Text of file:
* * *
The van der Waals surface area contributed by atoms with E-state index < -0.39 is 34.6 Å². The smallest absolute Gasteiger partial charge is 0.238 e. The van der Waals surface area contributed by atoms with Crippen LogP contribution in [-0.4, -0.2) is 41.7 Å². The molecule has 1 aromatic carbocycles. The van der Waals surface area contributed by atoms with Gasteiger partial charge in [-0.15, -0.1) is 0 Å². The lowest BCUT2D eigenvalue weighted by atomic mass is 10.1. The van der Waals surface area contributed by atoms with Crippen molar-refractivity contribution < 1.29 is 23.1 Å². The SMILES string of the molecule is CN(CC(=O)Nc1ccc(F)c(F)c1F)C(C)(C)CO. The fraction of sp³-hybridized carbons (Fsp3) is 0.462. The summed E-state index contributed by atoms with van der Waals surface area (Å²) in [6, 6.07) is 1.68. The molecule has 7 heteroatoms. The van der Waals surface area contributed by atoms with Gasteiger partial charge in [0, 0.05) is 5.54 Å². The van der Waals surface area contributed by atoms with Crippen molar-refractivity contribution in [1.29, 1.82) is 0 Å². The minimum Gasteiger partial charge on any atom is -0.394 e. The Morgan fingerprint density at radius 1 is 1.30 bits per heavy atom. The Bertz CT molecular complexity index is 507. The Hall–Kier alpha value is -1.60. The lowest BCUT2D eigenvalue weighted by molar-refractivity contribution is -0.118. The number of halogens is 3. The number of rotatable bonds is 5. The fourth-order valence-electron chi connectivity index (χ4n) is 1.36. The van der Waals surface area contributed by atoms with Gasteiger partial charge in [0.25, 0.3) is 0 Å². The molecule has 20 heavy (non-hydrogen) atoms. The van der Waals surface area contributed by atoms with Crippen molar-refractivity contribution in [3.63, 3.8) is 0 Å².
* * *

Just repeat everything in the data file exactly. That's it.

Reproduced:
The van der Waals surface area contributed by atoms with E-state index < -0.39 is 34.6 Å². The smallest absolute Gasteiger partial charge is 0.238 e. The van der Waals surface area contributed by atoms with Crippen LogP contribution in [-0.4, -0.2) is 41.7 Å². The molecule has 1 aromatic carbocycles. The van der Waals surface area contributed by atoms with Gasteiger partial charge in [-0.15, -0.1) is 0 Å². The lowest BCUT2D eigenvalue weighted by atomic mass is 10.1. The van der Waals surface area contributed by atoms with Crippen molar-refractivity contribution < 1.29 is 23.1 Å². The SMILES string of the molecule is CN(CC(=O)Nc1ccc(F)c(F)c1F)C(C)(C)CO. The fraction of sp³-hybridized carbons (Fsp3) is 0.462. The summed E-state index contributed by atoms with van der Waals surface area (Å²) in [6, 6.07) is 1.68. The molecule has 7 heteroatoms. The van der Waals surface area contributed by atoms with Gasteiger partial charge in [0, 0.05) is 5.54 Å². The van der Waals surface area contributed by atoms with Crippen molar-refractivity contribution in [1.29, 1.82) is 0 Å². The minimum Gasteiger partial charge on any atom is -0.394 e. The Morgan fingerprint density at radius 1 is 1.30 bits per heavy atom. The Bertz CT molecular complexity index is 507. The Hall–Kier alpha value is -1.60. The lowest BCUT2D eigenvalue weighted by molar-refractivity contribution is -0.118. The number of halogens is 3. The number of rotatable bonds is 5. The fourth-order valence-electron chi connectivity index (χ4n) is 1.36. The van der Waals surface area contributed by atoms with Gasteiger partial charge in [0.25, 0.3) is 0 Å². The molecule has 20 heavy (non-hydrogen) atoms. The van der Waals surface area contributed by atoms with Crippen molar-refractivity contribution in [3.63, 3.8) is 0 Å².